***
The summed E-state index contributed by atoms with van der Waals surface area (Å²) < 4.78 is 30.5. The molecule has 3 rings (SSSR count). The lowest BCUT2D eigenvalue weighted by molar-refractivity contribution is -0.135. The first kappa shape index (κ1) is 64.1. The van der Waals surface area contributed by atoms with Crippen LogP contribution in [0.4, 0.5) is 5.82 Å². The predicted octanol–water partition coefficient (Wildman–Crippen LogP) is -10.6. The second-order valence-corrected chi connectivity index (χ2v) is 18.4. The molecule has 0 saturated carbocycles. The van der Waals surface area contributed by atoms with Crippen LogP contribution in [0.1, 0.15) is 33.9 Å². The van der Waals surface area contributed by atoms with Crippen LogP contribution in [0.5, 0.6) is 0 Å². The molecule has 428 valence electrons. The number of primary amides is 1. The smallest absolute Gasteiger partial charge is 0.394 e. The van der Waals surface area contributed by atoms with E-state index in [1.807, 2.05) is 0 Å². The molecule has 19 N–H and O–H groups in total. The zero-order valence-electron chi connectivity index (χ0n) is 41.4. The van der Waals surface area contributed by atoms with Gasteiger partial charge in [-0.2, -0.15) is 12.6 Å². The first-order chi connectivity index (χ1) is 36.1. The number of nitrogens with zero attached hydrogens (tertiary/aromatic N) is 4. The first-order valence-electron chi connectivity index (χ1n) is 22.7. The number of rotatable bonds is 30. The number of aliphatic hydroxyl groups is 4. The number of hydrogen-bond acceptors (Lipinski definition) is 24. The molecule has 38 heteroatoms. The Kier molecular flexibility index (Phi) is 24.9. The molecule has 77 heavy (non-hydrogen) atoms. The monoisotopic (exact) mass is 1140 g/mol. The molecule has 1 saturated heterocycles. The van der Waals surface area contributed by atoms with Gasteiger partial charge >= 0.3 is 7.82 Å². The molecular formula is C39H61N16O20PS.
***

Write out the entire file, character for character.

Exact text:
The summed E-state index contributed by atoms with van der Waals surface area (Å²) < 4.78 is 30.5. The molecule has 3 rings (SSSR count). The lowest BCUT2D eigenvalue weighted by molar-refractivity contribution is -0.135. The first kappa shape index (κ1) is 64.1. The van der Waals surface area contributed by atoms with Crippen LogP contribution in [0.4, 0.5) is 5.82 Å². The predicted octanol–water partition coefficient (Wildman–Crippen LogP) is -10.6. The second-order valence-corrected chi connectivity index (χ2v) is 18.4. The molecule has 0 saturated carbocycles. The van der Waals surface area contributed by atoms with Crippen LogP contribution in [0.1, 0.15) is 33.9 Å². The van der Waals surface area contributed by atoms with Crippen LogP contribution in [0.5, 0.6) is 0 Å². The molecule has 428 valence electrons. The number of primary amides is 1. The smallest absolute Gasteiger partial charge is 0.394 e. The van der Waals surface area contributed by atoms with E-state index in [1.807, 2.05) is 0 Å². The molecule has 19 N–H and O–H groups in total. The zero-order valence-electron chi connectivity index (χ0n) is 41.4. The van der Waals surface area contributed by atoms with Gasteiger partial charge in [-0.2, -0.15) is 12.6 Å². The first-order chi connectivity index (χ1) is 36.1. The number of nitrogens with zero attached hydrogens (tertiary/aromatic N) is 4. The first-order valence-electron chi connectivity index (χ1n) is 22.7. The number of rotatable bonds is 30. The number of aliphatic hydroxyl groups is 4. The number of hydrogen-bond acceptors (Lipinski definition) is 24. The molecule has 38 heteroatoms. The Kier molecular flexibility index (Phi) is 24.9. The molecule has 77 heavy (non-hydrogen) atoms. The monoisotopic (exact) mass is 1140 g/mol. The molecule has 1 saturated heterocycles. The van der Waals surface area contributed by atoms with Gasteiger partial charge >= 0.3 is 7.82 Å². The molecular formula is C39H61N16O20PS.